Thanks for this…I


Follow what Marcy Wheeler ( is trying to discover with the Michael Cohen affidavit/Search Warrant. She is great at ferreting out details…and narrowing the scope of what Mueller may be looking for.

She mentions some FARA (foreign agent), Google searches (ALL)

And Natasha Bertrand’s take (The Atlantic)


And one more from the Mueller She Wrote group, who follow this intensely as well. re: Cohen’s Warrants unsealed


Article and Cohen’s Unsealed documents within this article


Mueller status report - #I’mOnIt


Richard Blumenthal to @MSNBC: “There are indictments in this president’s future. They’re coming. Whether they’re after his presidency or during it.”


So as the days and hours draw closer to the Mueller Report being dropped into AG Barr’s hands, Rod Rosenstein is making clear that those who have not been indicted, no negative information can go out about them, even if we know they have had some shady dealings. This is meant to protect those not indicted from tarnishing their reputation.

If in fact T is not indicted, from Mueller’s group (controversial and unknown whether there are charges according to Mueller), he can not reveal disparaging information.

Because we’ve been understanding that the SDNY and other courts will certainly bring charges against T, T Org, T Charity, once out of office perhaps (or perhaps not) then T can spout off now that he’s not guilty of Collusion, as we’ve been hearing all along.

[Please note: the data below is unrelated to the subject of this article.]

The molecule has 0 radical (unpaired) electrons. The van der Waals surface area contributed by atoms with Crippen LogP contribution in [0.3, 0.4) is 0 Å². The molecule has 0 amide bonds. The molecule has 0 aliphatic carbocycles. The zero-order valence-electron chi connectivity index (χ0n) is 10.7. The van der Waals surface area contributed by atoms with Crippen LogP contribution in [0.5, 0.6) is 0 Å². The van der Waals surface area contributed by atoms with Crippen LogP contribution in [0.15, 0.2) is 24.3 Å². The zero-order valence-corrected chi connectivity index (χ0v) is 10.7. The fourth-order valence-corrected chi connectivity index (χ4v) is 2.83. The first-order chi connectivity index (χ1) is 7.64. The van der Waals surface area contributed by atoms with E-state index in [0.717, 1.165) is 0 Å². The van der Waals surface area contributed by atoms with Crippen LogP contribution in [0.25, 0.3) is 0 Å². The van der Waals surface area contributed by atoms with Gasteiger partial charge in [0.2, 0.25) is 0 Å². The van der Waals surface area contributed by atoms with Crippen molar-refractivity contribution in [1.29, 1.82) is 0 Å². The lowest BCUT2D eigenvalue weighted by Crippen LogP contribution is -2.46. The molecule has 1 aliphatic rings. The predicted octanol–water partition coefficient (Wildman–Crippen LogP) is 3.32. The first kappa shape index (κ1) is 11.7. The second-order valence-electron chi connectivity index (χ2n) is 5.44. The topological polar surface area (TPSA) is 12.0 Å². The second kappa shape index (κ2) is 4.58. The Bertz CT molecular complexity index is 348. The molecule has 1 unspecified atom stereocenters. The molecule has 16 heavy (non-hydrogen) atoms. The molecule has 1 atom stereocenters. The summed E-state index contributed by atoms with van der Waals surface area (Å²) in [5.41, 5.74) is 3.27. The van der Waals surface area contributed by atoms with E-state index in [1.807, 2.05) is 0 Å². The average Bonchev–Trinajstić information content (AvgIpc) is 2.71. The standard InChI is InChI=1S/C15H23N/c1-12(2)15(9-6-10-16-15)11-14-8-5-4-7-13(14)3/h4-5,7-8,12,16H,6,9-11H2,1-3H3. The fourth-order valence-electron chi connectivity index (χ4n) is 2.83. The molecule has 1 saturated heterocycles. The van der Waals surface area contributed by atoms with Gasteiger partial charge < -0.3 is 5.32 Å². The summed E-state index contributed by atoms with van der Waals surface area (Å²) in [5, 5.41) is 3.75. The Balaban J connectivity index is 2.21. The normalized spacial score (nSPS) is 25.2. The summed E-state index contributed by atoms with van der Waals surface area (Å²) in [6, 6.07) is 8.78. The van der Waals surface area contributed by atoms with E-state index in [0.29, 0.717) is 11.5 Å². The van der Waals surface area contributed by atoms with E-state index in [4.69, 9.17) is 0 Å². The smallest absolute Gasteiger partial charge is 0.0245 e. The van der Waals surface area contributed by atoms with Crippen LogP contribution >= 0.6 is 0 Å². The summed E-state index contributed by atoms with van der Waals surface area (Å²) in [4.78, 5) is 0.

Hard to speculate, but this Rosenstein letter helps to clarify what we will be seeing post Mueller Report, post Barr review and what might be revealed to us citizens.

There’s no shortage of speculation on the special counsel Robert Mueller’s report, much of it totally uninformed.

But we don’t need to speculate on the scope – the man who appointed Mueller has already given us a potential road map on what to expect from the special counsel.

The bottom line: Do not expect a harsh condemnation of President Donald Trump or any of his associates if they have not been charged with crimes.

The road map comes in the form a little-noticed 12-page letter written by Deputy Attorney General Rod Rosenstein last June to Senate Judiciary Chairman Chuck Grassley.

The letter was in response to Grassley’s demands for more information on the special counsel investigation, offers a brief history of special counsel investigations and actually quotes former and future Attorney General William Barr who appointed three special counsels during his time as attorney general under President George H.W. Bush.

In the letter, Rosenstein makes it clear he believes the Department of Justice will not – and cannot without violating long-standing Department of Justice policy – include disparaging or incriminating information about anybody who has not been charged with a crime.